Flea larvae go through 3 stages (or instars) in a 10 to 14 day period.  These larvae are about a quarter of an inch long.  Larvae prefer to feed on adult flea feces.  They are mainly found in pet resting areas, both outdoors and inside homes, kennels and other structures.
Flea larvae pupate within silken cocoon and change into the adult stage.  Debris is incorporated into the cocoon, making them difficult to find.  Debris materials usually include hair from the host animal and (in indoor populations) fibers from carpets and furniture.  The flea pupae is perfectly hidden by the materials from which it is made.  Fleas can remain in the pupal stage for six to twelve months.  In this stage, fleas are protected from insecticides and resist chemical treatments.  Using an IGR in flea elimination and flea prevention is very important; an IGR prevents eggs and larvae from reaching the critical pupal stage.
Nyguard and Precor are IGRs approved for indoor home use.


American Dog Tick Brown Dog Tick Gulf Coast Tick
Lone Star Tick Black Legged Tick Relapsing Fever Tick

American dog tick, Dermacentor variabillis

The American dog tick is one of the most prevalent tick pests in the eastern United States.  Adults are about a quarter of an inch long; its shield has variable white markings.  The larvae and nymphs prefer to feed on mice, whereas adults prefers dogs and other large animals.

Brown dog tick, Rhipicephalus sanguineus

This tick is one of the most common pests of dogs.  Adults are 3/16 inch long and are uniformly reddish-brown in color.  All stages prefer to feed on dogs.  This tick is prevalent in houses and kennels.

Gulf coast tick, Amblyomma maculatum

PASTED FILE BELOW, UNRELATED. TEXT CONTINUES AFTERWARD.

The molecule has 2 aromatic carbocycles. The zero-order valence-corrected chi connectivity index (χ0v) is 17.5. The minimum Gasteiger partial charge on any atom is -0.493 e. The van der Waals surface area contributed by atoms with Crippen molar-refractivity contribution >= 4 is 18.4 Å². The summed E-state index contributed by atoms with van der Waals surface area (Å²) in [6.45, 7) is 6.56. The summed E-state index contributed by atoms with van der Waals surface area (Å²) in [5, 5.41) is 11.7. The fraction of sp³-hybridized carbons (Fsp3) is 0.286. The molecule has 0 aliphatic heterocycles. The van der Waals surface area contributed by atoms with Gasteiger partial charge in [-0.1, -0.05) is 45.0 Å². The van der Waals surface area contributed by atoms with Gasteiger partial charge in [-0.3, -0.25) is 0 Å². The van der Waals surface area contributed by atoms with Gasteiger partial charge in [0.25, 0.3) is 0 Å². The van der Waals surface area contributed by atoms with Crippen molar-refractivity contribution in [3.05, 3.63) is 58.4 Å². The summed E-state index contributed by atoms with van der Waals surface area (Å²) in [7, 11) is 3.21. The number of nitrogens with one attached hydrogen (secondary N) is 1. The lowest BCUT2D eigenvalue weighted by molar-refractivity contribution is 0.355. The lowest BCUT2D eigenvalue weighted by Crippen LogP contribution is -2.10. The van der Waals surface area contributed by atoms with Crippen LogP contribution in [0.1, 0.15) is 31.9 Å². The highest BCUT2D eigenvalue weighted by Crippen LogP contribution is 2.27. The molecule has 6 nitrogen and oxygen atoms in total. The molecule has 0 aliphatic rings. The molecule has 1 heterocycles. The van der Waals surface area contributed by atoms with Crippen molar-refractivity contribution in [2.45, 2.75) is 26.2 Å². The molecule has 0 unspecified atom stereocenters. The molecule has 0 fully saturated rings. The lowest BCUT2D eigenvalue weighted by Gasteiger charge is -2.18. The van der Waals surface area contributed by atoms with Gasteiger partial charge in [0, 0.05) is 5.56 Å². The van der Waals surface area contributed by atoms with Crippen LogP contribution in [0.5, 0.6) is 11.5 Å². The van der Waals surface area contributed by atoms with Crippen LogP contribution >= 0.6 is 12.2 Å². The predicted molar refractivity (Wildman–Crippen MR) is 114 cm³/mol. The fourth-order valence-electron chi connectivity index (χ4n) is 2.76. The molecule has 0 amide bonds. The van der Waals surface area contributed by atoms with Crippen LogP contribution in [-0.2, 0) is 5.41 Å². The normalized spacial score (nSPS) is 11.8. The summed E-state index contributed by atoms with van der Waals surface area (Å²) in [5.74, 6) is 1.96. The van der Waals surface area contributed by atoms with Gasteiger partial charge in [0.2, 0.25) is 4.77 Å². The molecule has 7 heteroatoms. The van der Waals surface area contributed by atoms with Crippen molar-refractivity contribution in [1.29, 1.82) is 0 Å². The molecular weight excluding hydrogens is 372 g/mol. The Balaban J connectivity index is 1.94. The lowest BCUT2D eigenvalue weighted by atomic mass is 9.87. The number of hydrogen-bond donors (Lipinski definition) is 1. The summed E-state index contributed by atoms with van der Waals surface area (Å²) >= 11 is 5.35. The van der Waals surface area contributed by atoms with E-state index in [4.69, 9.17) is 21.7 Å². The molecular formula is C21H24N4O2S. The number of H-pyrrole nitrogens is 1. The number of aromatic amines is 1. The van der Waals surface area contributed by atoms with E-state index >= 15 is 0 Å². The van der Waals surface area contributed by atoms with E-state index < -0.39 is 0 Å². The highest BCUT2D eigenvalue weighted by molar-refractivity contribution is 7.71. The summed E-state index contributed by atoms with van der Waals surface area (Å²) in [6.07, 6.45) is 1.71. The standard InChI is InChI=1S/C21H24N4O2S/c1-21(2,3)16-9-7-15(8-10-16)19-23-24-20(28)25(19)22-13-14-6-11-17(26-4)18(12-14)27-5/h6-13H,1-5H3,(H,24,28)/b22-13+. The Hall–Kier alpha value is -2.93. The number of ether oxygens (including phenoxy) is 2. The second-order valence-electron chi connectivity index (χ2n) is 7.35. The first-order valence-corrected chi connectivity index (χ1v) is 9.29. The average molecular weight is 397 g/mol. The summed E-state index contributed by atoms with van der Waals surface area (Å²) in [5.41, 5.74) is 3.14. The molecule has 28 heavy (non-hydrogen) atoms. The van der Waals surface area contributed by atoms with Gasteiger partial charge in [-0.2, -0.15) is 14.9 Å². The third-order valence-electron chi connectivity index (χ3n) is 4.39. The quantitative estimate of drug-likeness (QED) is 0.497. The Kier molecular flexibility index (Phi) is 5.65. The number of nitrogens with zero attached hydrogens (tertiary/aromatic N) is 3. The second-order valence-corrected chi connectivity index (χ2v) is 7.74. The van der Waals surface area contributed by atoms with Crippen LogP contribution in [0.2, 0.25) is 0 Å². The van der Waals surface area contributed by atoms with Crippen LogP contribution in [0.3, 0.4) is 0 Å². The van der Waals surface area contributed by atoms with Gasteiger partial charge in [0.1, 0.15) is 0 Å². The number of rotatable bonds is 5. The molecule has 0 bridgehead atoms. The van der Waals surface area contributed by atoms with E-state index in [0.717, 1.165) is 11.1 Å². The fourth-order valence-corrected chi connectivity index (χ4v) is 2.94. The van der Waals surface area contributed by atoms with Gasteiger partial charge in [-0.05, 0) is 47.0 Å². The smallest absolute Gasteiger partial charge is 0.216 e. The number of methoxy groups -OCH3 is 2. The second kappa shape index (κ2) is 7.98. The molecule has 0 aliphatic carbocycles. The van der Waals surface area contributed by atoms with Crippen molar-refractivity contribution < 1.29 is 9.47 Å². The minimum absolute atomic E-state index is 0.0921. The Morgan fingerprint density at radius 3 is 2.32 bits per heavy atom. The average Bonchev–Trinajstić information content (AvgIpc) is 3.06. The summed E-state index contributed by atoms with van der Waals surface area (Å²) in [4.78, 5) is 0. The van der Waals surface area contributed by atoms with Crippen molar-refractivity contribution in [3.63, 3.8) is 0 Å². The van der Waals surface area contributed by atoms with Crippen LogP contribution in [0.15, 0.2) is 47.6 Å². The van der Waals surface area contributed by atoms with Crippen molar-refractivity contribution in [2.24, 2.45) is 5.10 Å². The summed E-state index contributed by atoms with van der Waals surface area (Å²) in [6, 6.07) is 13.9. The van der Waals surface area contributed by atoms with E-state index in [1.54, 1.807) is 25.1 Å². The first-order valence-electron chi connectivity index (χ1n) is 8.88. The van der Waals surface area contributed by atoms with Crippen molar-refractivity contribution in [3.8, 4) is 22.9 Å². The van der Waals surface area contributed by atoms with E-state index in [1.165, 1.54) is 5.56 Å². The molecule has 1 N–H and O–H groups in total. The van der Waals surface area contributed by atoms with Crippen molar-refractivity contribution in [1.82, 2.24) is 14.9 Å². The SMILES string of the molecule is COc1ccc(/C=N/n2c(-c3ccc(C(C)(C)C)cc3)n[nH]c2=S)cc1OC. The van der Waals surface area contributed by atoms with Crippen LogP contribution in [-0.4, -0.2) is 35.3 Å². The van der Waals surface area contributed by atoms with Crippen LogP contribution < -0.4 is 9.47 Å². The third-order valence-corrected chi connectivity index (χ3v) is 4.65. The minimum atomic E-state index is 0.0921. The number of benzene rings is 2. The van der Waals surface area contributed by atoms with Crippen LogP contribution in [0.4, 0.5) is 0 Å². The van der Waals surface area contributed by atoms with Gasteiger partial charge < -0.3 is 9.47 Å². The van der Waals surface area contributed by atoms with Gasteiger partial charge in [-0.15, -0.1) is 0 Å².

The Gulf coast tick is very prevalent in the southeastern United States.  The sexes are very different in appearance.  The immature stages feed on ground-dwelling birds.  Adults primarily attach to the ears of large animals like deer and cattle.

Lone star tick, Amblyomma americanum

This is one of the most common ticks on humans and has prevented the development of some areas.  The female lone star tick has a silvery spot on her dorsal shield.  Its long mouthparts allow deep penetration of the skin, often causing sores containing pus.

Black legged tick, Ixodes scapularis

This tick is widespread in the southeastern United States and is often found along trails, paths and roadways.  Adult black legged ticks are a dark reddish-brown color with dark brown to black legs.

Relapsing fever tick, Ornithodorus turicata

The relapsing fever tick is a soft tick and does not have its mouthparts visible from above.  The relapsing fever tick mainly attacks rodents and consequently is associated with rat and mouse habitats.  This tick is capable of transmitting tick-borne relapsing fever.

Flea Elimination    Tick Elimination